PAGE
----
With local football on pause because of the COVID-19 pandemic, there may not be a better time to take a reflective look on Jamaica’s top flight football competition — the Red Stripe Premier League [RSPL].
Local football clubs have been struggling for some time now. It is a challenge for some to maintain their facilities, while there are others who are finding it difficult just to pay their players and staff, the COVID-9 pandemic has only exacerbated this situation. With that said, the current climate makes it the perfect time for a conversation on adopting a franchise system for local football.
As an avid watcher of the RSPL when it is in full swing, I can safely say there’s barely anything attractive on show. The playing surfaces are terrible, fan support is by and large poor, the game play is boring then there’s the odd red card here and there. The overall fitness levels of the players are visibly low and we can’t see a team like Humble Lion string 8 passes together on their home turf because the field would not allow it. If you really love the game, would you be happy with the current state of affairs?
It has been said RSPL clubs spend around $30 million every season, just to make participating in the league possible. The end goal? To win the Red Stripe Premier League title and be awarded $2.5 million as a cash prize. It is almost mind-boggling that community based clubs are able to survive. Yes, the Premier League Clubs Association (PLCA) do provide funding and other resources to help close the gap but it is still nowhere near enough to help clubs make a profit. It has been said in various circles, “there’s no money in the game”, well that is obvious, but where do we expect the money to come from?
This is the very reason why I am in favour of a franchise system for the nation’s top flight. Let’s give corporate entities the opportunity to step in and run football clubs like a business. This is the only place I can see adequate investment coming from; franchisees would suddenly have reasons to invest in a club’s facilities, develop promotional campaigns, seek additional sponsorship, create merchandise and most importantly, develop a squad full of professionals.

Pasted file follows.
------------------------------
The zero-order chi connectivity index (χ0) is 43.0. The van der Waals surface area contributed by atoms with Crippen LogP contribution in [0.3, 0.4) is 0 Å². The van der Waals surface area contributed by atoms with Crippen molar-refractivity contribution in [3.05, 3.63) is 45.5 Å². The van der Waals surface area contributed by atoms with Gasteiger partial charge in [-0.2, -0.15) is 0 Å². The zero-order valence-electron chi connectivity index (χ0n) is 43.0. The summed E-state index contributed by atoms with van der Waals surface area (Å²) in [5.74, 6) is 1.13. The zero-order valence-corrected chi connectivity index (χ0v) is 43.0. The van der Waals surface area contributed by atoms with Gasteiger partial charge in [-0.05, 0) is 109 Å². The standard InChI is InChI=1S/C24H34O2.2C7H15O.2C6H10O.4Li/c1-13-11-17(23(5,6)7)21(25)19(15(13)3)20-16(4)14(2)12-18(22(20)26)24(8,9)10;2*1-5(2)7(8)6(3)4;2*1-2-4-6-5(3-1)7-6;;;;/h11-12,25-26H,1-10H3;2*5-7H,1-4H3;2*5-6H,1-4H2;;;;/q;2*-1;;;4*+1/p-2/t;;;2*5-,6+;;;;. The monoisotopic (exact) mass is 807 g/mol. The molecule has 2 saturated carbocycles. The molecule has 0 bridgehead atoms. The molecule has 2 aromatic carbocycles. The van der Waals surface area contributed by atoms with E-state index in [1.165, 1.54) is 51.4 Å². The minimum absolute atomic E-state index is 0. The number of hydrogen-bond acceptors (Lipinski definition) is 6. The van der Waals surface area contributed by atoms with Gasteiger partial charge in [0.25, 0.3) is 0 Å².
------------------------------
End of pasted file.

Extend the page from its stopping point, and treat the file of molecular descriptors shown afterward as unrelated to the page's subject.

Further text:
A franchise system also addresses the disparity in representation of parishes in the nation’s first division. Every season (for as long as I can remember), at least half of the league is represented by clubs based in the corporate area. One suspects this is the reason why the majority of the league would not be in favour of a new franchise system. Fear not, as with any franchise based league in the world, teams are handed to the areas/cities with the largest markets (greater population), hence Kingston & St. Andrew would still earn the right to house a few clubs. Looking at the list of clubs that participated in the 2019/2020 RSPL season, 8 clubs are based in Kingston & St. Andrew, 4 of which I have never seen left the league in my lifetime.
There is also the challenge of having organic fan support for these clubs. The thinking is that these new franchises won’t generate the same level of support without the backing of the home communities, many of which are inner-city communities.That may be the biggest challenge to overcome, but given how football hungry the nation is, I am confident there is still a high level of support to be gained regardless of where the clubs are placed.
It is also expected that the best facilities from across the island would be secured for the new-look clubs. Select towns would have to be earmarked to receive a team – Mount Pleasant, Montego Bay and Spanish Town lead the way in that regard because of the structures already in place. In the corporate area, only 4 out of the 8 Kingston & St. Andrew clubs currently in the league have a stadium for home games, those areas will also be in a good position to host a team.
As for the other rural areas, this gives us the opportunity to attach cool names to the areas the club will be based in — Spanish Town Bullets, St. Ann Saints, Westmoreland Sharks and Portmore Crocodiles
If and when we do move forward with this new franchise system, it will be a bitter pill to swallow for many. With that said, the nation’s football will be revitalised and in much healthier shape than before.